A gyratory crusher has a mantle that rotates within a concave bowl. Gyratory crushers and cone crushers are quite similar. A gyratory crusher has a higher angle at the apex of the cone. Its name refers to the constant back and forth motion that compresses the material against the chamber walls. They are often used as primary crushers.

There are mobile crushers that can maneuver around a job site. On some projects it is more cost-effective to not have to transport material to a centralized crusher for processing. Or a site is just too small for a large piece of equipment and requires a crusher with a smaller footprint.

The eccentric throw range is related to how much the crushers mantle veers away from its axis. This determines the rate the material will fall through the chamber. Crushers with a high eccentric thrown will allow particles to fall farther in a single revolution. This results in a coarser product.

Crusher technology keeps evolving in terms of automation and safety. Some of todays crushers are equipped with systems that will adjust the CSS (Closed Side Setting) without your having to shut the machine down. The crusher can ensure the bearings are not exceeding normal operating temperature. There are also safety features that will automatically shut down the machine when it encounters out-of-spec material, such as rubber or steel. This protects the shaft or bearing against damage. If youre working on a tight budget, we recommend machine power and brand name over bells and whistles. Larger organizations can usually justify high-cost automation features.

Eagle Crusher claims they sell the number one portable crusher worldwide. Their UltraMax Impactor line offers Horizontal Shaft Impactors (HSIs) that handle primary and secondary crushing in one unit. These units come in stationary, skid-mounted, or portable configurations. Eagle Crusher offers financing and 24/7 service. Made in the USA.

Powerscreen began as Ulster Plant in 1966 in Ireland. Its changed hands through the years but became Powerscreen in 2009. Its parent company is Terex. They manufacturer in several countries, including the US (in Louisville, Kentucky). They offer a wide variety of jaw, cone, and impact crushers. Their Metrotrak model is a compact, mobile unit offering an output of about 200 tph. It weighs around 60 thousand pounds. The Metrotrak is only 12.5 feet wide and a just under 41 feet long. Its low height of 10 foot, 6 inches gives you the ability to handle crushing in tight spaces.

They sell many types of crushers including several stationary cone crushers. Their CS420 is a high-production, compact stationary cone crusher. Sandvik offers their proprietary Automatic Setting Regulation control system (ASRi) This real-time performance management system will automatically adjust based on feed conditions. They also offer crushers that offer safety features and a system to streamline settings adjustment.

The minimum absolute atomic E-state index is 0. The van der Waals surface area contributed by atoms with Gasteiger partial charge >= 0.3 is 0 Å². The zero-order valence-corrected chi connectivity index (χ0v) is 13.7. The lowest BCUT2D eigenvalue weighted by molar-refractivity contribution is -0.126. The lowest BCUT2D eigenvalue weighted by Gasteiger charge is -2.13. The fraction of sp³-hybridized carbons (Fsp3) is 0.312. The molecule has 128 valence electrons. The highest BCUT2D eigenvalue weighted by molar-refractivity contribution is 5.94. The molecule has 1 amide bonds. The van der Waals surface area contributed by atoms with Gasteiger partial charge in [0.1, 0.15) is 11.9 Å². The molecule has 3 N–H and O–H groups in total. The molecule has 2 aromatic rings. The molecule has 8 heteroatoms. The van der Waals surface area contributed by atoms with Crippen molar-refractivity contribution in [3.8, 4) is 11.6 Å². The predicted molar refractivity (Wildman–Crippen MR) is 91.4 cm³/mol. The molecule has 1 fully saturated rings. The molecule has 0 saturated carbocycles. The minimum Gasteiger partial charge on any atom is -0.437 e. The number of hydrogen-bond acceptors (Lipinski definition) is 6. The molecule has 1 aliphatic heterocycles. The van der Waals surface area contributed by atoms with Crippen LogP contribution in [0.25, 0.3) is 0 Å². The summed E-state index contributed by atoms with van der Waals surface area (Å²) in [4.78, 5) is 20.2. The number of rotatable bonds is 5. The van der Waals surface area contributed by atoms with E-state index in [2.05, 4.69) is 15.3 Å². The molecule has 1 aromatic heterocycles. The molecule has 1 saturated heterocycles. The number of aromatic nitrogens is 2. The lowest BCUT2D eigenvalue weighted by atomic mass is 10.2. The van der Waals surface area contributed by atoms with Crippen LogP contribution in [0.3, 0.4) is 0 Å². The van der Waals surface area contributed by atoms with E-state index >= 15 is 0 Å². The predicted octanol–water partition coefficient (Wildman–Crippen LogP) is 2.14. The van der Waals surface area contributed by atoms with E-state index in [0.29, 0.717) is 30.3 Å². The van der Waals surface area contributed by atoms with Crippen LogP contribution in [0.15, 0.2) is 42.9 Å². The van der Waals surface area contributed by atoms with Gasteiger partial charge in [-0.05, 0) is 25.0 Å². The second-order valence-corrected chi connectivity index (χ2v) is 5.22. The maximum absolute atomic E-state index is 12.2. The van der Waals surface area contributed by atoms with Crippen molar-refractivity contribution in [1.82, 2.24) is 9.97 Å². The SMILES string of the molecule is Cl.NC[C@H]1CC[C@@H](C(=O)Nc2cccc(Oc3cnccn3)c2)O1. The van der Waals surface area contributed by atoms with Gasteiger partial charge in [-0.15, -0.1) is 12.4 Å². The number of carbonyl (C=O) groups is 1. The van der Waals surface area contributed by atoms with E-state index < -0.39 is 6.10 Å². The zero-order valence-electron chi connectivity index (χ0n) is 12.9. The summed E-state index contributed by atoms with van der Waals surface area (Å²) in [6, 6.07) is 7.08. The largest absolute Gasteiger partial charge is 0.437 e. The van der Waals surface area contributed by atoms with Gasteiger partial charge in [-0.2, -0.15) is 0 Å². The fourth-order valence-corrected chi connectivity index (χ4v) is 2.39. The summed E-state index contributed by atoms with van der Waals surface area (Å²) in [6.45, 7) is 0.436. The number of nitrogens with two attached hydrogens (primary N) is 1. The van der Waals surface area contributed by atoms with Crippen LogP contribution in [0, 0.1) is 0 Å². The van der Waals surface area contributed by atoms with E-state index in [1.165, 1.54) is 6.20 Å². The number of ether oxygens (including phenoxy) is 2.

You can buy new or used directly from the manufacturer or a local equipment dealer. Financing options may be available. We recommend putting together a requirements document and letting the dealer tell you which crusher (or crushers) will meet your needs. Then you can shop it around for estimates.

Leasing is a great idea to try before you buy. However, depending on the size of your organization, it may make sense to take advantage of contract services that a company like Metso:Outotec offers. Compare it to the total cost of ownership. Its not just the cost of the machine its maintenance and repairs, hiring operators, and storing the equipment.

Buying used is only risky if you dont work with a reputable dealer. Youll want an experienced and knowledgeable operator to perform the inspection. Warranty and service agreements must be in writing. Be sure to understand what the resale value might be. Some brands and models hold their value more than others.

When youre inspecting a used crusher, take a close look at the wear parts. These are parts of the machine that are expected to be replaced periodically. For example, manganese liners protect the mantle and concaves of a cone crusher. The fixed jaw of a jaw crusher is subject to the most wear and tear. (In fact, Hardox offers cheek plates made of a material that they claim can greatly increase the life of your jaw crusher.) Take an inventory of worn parts and get quotes for replacements. There are companies that specialize in spare crusher parts such as Norther Crusher Spares.

Selecting the right crusher is highly dependent on your job requirements. Crushing rock and other hard materials is not a complicated process but selecting the wrong machine for the job can be dangerous. Low production or results of the wrong size grain can have a negative impact on your bottom line. Work with your local equipment dealer to select a machine that will meet your documented requirements. Explore safety and other automation features that will protect your workers and reduce production costs.